National key research and developmental program of China (2017YFC1001500)

  • Chao Tong

Natural Science Foundation of Zhejiang Province (LR16C070001)

  • Chao Tong

The funders had no role in study design, data collection and interpretation, or the decision to submit the work for publication.

Reviewing Editor

  1. Benoît Kornmann, University of Oxford, United Kingdom

Publication history

  1. Received: March 3, 2020
  2. Accepted: July 9, 2020
  3. Accepted Manuscript published: July 10, 2020 (version 1)
  4. Version of Record published: July 23, 2020 (version 2)

Copyright

© 2020, Xu et al.

This article is distributed under the terms of the Creative Commons Attribution License permitting unrestricted use and redistribution provided that the original author and source are credited.

Metrics

  • 1,490
    Page views
  • 322
    Downloads
  • 0
    Citations

Article citation count generated by polling the highest count across the following sources: Crossref, PubMed Central, Scopus.

Download links

A two-part list of links to download the article, or parts of the article, in various formats.

Downloads (link to download the article as PDF)

Download citations (links to download the citations from this article in formats compatible with various reference manager tools)

Open citations (links to open the citations from this article in various online reference manager services)

Further reading

    1. Cell Biology
    2. Developmental Biology
    Neta Erez et al.
    Research Article

    A hallmark of aging is loss of differentiated cell identity. Aged Drosophila midgut differentiated enterocytes (ECs) lose their identity, impairing tissue homeostasis. To discover identity regulators, we performed an RNAi screen targeting ubiquitin-related genes in ECs. Seventeen genes were identified, including the deubiquitinase Non-stop (CG4166). Lineage tracing established that acute loss of Non-stop in young ECs phenocopies aged ECs at cellular and tissue levels. Proteomic analysis unveiled that Non-stop maintains identity as part of a Non-stop identity complex (NIC) containing E(y)2, Sgf11, Cp190, (Mod) mdg4, and Nup98. Non-stop ensured chromatin accessibility, maintaining the EC-gene signature, and protected NIC subunit stability. Upon aging, the levels of Non-stop and NIC subunits declined, distorting the unique organization of the EC nucleus<strong>.</strong> Maintaining youthful levels of Non-stop in wildtype aged ECs safeguards NIC subunits, nuclear organization, and suppressed aging phenotypes. Thus, Non-stop and NIC, supervise EC identity and protects from premature aging.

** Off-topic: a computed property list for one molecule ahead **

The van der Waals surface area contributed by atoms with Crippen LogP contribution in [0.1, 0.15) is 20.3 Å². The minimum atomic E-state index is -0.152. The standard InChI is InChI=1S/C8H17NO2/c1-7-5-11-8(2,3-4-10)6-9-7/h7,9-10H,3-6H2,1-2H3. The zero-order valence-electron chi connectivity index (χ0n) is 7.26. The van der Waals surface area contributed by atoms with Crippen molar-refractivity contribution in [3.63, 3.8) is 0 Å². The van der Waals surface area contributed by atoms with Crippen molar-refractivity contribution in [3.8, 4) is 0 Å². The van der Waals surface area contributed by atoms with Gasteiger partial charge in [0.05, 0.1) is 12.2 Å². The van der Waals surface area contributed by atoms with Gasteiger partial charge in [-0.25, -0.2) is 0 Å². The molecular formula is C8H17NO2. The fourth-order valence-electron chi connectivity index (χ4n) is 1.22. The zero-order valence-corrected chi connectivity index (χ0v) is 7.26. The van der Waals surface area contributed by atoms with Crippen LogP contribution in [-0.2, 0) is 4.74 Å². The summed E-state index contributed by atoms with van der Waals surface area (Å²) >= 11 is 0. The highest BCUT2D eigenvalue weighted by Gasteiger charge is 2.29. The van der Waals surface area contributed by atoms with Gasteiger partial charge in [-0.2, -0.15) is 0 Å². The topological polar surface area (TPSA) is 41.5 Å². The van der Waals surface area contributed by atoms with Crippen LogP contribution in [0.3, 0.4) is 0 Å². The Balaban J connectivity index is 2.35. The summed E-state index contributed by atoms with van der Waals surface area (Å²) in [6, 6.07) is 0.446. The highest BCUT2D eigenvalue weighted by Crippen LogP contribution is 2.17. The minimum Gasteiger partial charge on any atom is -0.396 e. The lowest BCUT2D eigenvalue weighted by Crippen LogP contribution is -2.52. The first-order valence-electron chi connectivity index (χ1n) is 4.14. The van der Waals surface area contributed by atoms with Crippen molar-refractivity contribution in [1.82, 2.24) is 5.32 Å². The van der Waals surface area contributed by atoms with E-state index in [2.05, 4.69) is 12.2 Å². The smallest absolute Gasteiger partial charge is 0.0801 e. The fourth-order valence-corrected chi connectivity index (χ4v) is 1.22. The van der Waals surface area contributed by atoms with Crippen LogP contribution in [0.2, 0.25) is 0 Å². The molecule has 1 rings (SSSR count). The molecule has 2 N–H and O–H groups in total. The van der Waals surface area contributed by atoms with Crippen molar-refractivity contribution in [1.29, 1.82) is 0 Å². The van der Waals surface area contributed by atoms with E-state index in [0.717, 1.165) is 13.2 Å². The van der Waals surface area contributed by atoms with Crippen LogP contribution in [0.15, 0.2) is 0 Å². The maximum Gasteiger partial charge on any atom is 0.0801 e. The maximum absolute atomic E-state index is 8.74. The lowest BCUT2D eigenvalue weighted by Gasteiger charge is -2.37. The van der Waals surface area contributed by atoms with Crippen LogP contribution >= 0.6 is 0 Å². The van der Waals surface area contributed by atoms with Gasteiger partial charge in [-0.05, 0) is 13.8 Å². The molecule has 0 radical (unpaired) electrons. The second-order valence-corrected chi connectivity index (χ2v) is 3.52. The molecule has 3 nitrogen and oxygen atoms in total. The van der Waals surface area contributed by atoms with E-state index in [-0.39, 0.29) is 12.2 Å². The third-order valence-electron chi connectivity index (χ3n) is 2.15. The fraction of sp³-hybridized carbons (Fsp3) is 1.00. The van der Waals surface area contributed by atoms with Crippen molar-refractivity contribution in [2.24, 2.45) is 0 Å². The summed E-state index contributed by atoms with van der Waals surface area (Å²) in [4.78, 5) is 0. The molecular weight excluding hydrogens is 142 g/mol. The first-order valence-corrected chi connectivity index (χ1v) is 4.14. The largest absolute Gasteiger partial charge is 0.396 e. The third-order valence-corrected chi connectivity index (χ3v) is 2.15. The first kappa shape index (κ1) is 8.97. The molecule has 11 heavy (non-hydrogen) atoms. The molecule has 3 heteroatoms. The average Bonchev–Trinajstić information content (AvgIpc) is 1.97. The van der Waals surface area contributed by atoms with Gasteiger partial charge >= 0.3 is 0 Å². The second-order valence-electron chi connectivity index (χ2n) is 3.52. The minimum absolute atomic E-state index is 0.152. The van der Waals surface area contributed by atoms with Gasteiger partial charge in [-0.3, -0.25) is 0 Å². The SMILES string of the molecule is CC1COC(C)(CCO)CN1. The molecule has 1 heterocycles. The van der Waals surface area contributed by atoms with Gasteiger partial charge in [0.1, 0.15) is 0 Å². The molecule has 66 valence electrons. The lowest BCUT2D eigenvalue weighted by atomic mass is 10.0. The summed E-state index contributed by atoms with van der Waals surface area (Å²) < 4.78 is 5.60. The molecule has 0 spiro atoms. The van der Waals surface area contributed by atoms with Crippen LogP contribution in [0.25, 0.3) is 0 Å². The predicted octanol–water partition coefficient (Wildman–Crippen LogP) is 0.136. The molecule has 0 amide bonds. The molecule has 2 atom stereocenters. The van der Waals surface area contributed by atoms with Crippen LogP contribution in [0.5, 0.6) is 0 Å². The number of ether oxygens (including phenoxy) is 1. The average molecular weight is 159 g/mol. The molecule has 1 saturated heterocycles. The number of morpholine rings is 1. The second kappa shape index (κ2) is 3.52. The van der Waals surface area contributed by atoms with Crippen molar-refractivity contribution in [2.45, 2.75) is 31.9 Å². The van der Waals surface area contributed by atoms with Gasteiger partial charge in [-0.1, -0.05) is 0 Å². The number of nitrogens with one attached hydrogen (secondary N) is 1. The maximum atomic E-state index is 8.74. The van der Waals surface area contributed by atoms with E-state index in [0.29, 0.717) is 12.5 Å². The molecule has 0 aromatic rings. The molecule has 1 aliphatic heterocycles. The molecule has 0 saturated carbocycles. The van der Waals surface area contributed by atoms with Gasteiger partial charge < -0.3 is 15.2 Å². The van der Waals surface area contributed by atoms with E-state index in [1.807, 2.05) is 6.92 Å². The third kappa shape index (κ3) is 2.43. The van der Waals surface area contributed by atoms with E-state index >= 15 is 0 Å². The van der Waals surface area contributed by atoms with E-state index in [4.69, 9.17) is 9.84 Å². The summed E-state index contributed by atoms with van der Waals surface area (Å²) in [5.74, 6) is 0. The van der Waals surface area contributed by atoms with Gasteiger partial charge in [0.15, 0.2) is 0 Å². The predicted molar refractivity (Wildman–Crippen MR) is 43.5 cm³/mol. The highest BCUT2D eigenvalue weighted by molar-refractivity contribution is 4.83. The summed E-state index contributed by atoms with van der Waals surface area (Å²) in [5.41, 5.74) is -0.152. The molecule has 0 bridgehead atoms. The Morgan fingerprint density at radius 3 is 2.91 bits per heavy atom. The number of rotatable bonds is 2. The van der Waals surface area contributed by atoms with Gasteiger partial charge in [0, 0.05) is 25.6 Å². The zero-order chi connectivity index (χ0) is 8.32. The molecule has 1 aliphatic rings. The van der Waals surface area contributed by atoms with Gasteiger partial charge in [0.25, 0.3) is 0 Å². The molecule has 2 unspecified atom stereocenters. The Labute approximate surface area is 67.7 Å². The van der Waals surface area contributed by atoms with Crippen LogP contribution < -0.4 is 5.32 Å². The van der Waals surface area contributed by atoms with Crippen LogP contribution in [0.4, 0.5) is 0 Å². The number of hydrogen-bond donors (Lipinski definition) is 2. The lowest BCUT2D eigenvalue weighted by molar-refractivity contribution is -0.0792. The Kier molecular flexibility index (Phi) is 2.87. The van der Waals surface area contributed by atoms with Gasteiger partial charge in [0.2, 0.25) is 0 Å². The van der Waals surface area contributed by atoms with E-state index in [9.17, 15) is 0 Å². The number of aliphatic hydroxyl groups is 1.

1. Cell Biology
    Ahmad F Alghanem et al.
    Research Article

    The endothelium responds to numerous chemical and mechanical factors in regulating vascular tone, blood pressure and blood flow. The endothelial volume regulatory anion channel (VRAC) has been proposed to be mechano-sensitive and thereby sense fluid flow and hydrostatic pressure to regulate vascular function. Here, we show that the Leucine Rich Repeat Containing Protein 8a, LRRC8A (SWELL1) is required for VRAC in human umbilical vein endothelial cells (HUVECs). Endothelial LRRC8A regulates AKT-eNOS signaling under basal, stretch and shear-flow stimulation, forms a GRB2-Cav1-eNOS signaling complex, and is required for endothelial cell alignment to laminar shear flow. Endothelium-restricted Lrrc8a KO mice develop hypertension in response to chronic angiotensin-II infusion and exhibit impaired retinal blood flow with both diffuse and focal blood vessel narrowing in the setting of Type 2 diabetes (T2D). These data demonstrate that LRRC8A regulates AKT-eNOS in endothelium and is required for maintaining vascular function, particularly in the setting of T2D.